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Hyperglycemia vs. hypoglycemia: What to know

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DifferencesHyperglycemia treatmentHypoglycemia treatmentEmergenciesSummary
Sudden changes in blood sugar levels could be due to either high blood sugar (hyperglycemia) or low blood sugar (hypoglycemia). The differences between them will determine the treatment required.
Medically reviewed by Kelly Wood, MD
Written by Rashida Ruwa, RN
Updated on May 26, 2023

Hyperglycemia and hypoglycemia are two common conditions affecting people with diabetes. Both conditions result from an imbalance in blood sugar levels, but they each have very different symptoms, causes, and treatments. 

Hyperglycemia is characterized by high blood sugar levels, while hypoglycemia is characterized by low blood sugar levels. Both conditions can be serious and lead to many complications if left untreated.

Let’s examine the differences between hyperglycemia and hypoglycemia, their causes, symptoms, and treatment options.

Differences between hyperglycemia and hypoglycemia

Female healthcare professional holding a clipboard in her right hand and placing her left hand ion the shoulder of an adult female while explaining the difference between hypoglycemia vs. hyperglycemia
Photography by Cavan Images/Getty Images

Key differences between hyperglycemia and hypoglycemia include:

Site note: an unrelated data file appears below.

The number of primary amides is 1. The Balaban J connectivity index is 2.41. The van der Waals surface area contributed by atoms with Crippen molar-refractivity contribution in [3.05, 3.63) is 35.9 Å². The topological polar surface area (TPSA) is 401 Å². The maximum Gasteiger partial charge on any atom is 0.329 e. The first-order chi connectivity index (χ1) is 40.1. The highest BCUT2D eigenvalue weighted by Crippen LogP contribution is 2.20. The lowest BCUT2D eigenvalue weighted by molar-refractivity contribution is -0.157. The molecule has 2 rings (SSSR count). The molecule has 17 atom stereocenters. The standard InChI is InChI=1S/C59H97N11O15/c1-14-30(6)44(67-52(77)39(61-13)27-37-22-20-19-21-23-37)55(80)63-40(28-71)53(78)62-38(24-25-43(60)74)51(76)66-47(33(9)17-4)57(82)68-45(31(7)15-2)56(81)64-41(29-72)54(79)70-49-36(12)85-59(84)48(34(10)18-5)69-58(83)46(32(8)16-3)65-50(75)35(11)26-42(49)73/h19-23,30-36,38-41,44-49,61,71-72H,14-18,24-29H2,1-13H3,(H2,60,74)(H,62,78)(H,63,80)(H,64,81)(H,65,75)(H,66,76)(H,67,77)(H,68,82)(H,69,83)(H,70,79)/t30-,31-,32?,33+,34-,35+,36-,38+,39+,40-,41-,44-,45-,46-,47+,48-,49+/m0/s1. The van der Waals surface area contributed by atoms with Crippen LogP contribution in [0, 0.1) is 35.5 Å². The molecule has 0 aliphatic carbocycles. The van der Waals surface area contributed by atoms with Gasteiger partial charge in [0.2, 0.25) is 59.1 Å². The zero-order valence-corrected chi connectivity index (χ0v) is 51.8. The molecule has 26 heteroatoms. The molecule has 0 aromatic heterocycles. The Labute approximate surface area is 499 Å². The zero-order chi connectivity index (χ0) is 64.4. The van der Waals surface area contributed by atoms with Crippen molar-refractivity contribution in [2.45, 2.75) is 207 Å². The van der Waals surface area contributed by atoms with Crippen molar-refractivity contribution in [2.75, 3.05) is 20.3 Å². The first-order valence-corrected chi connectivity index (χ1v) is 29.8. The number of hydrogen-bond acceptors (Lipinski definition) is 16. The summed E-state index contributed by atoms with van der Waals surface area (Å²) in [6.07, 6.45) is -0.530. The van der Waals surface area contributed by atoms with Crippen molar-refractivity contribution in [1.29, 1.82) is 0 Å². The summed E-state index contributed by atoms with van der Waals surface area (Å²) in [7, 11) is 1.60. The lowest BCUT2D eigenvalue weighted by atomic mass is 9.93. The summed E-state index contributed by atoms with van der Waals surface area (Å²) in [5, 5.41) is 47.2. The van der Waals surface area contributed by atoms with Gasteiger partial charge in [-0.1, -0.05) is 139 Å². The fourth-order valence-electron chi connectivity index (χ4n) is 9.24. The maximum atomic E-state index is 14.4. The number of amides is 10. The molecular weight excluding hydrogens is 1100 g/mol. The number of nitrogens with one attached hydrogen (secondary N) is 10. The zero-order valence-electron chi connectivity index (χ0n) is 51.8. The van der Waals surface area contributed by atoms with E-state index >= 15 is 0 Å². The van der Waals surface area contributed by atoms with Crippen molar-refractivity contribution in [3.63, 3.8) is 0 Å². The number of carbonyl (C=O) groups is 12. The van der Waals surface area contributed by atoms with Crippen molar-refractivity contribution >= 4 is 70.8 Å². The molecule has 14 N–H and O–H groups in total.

HyperglycemiaHypoglycemia
Definitionhigh blood sugar levelslow blood sugar levels
Symptomsfrequent urination

increased thirst

dry mouth

blurred vision

fatigue

headache
shaking

sweating

confusion

dizziness

irritability

hunger

rapid heartbeat
Causesthe body is unable to produce enough insulin

the body is insulin resistant
taking too much insulin or other glucose-lowering medications

not eating enough

engaging in strenuous exercise without adjusting medication or food intake
Treatmentadjusting insulin or other medication doses

increasing physical activity

modifying the diet
consuming a source of glucose, such as candy or juice

adjusting medication or food intake

using glucagon injections in severe cases

Hyperglycemia and treatment

Hyperglycemia shows a higher-than-average amount of sugar (glucose) in the blood. Typical fasting blood sugar levels should be 99 milligrams per deciliter (mg/dL) or lower. Readings of 100–125 mg/dL can indicate prediabetes, and any reading over 126 mg/dL indicates diabetes.

Hyperglycemia commonly links to diabetes, a chronic condition in which the body cannot regulate blood sugar levels. It can also occur as a result of certain medications, stress, a high carbohydrate diet, or other medical conditions.

The symptoms of hyperglycemia include:

  • dry mouth
  • fatigue
  • frequent urination
  • blurred vision
  • increased thirst
  • fruity breath odor
  • slow healing of cuts and bruises

If left untreated, hyperglycemia can lead to serious complications such as nerve and kidney damage, as well as cardiovascular disease.

Hyperglycemia treatment depends on the underlying cause. For people with diabetes, treatment aims to bring blood sugar levels back to the expected range. Treatments may include:

  • Adjusting medications: A doctor may need to change your medication type or dosage to help lower your blood sugar levels.
  • Monitoring: Regular blood sugar monitoring is important for tracking treatment effectiveness and making any necessary changes.